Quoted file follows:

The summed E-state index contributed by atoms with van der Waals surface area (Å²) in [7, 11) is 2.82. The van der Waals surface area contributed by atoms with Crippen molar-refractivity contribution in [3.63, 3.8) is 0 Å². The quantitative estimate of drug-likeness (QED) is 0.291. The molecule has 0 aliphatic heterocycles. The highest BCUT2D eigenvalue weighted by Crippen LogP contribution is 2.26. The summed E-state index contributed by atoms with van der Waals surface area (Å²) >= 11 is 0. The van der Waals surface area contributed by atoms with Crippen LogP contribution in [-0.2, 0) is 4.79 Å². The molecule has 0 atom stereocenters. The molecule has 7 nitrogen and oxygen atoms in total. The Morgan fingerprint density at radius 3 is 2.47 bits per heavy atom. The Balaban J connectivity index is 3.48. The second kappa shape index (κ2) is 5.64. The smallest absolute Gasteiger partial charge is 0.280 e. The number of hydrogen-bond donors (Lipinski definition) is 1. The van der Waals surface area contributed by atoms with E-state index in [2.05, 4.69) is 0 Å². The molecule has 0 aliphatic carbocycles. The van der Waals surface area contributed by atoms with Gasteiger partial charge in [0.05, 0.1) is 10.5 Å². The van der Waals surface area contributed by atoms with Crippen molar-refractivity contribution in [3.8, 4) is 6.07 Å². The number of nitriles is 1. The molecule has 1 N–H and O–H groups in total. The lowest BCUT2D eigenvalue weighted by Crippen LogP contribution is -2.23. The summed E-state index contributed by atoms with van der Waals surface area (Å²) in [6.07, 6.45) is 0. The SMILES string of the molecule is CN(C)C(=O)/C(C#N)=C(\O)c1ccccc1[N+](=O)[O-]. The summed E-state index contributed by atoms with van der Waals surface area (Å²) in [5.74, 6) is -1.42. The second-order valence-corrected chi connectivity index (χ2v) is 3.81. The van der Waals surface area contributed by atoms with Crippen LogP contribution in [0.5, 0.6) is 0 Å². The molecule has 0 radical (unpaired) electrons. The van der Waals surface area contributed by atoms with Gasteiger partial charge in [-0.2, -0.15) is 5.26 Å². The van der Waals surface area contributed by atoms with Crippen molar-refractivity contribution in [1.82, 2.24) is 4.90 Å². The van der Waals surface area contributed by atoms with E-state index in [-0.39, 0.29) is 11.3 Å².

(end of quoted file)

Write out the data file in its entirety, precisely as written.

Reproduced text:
The summed E-state index contributed by atoms with van der Waals surface area (Å²) in [7, 11) is 2.82. The van der Waals surface area contributed by atoms with Crippen molar-refractivity contribution in [3.63, 3.8) is 0 Å². The quantitative estimate of drug-likeness (QED) is 0.291. The molecule has 0 aliphatic heterocycles. The highest BCUT2D eigenvalue weighted by Crippen LogP contribution is 2.26. The summed E-state index contributed by atoms with van der Waals surface area (Å²) >= 11 is 0. The van der Waals surface area contributed by atoms with Crippen LogP contribution in [-0.2, 0) is 4.79 Å². The molecule has 0 atom stereocenters. The molecule has 7 nitrogen and oxygen atoms in total. The Morgan fingerprint density at radius 3 is 2.47 bits per heavy atom. The Balaban J connectivity index is 3.48. The second kappa shape index (κ2) is 5.64. The smallest absolute Gasteiger partial charge is 0.280 e. The number of hydrogen-bond donors (Lipinski definition) is 1. The van der Waals surface area contributed by atoms with E-state index in [2.05, 4.69) is 0 Å². The molecule has 0 aliphatic carbocycles. The van der Waals surface area contributed by atoms with Gasteiger partial charge in [0.05, 0.1) is 10.5 Å². The van der Waals surface area contributed by atoms with Crippen molar-refractivity contribution in [3.8, 4) is 6.07 Å². The number of nitriles is 1. The molecule has 1 N–H and O–H groups in total. The lowest BCUT2D eigenvalue weighted by Crippen LogP contribution is -2.23. The summed E-state index contributed by atoms with van der Waals surface area (Å²) in [6.07, 6.45) is 0. The SMILES string of the molecule is CN(C)C(=O)/C(C#N)=C(\O)c1ccccc1[N+](=O)[O-]. The summed E-state index contributed by atoms with van der Waals surface area (Å²) in [5.74, 6) is -1.42. The second-order valence-corrected chi connectivity index (χ2v) is 3.81. The van der Waals surface area contributed by atoms with Crippen LogP contribution in [0.5, 0.6) is 0 Å². The molecule has 0 radical (unpaired) electrons. The van der Waals surface area contributed by atoms with Gasteiger partial charge in [-0.2, -0.15) is 5.26 Å². The van der Waals surface area contributed by atoms with Crippen molar-refractivity contribution in [1.82, 2.24) is 4.90 Å². The van der Waals surface area contributed by atoms with E-state index in [-0.39, 0.29) is 11.3 Å².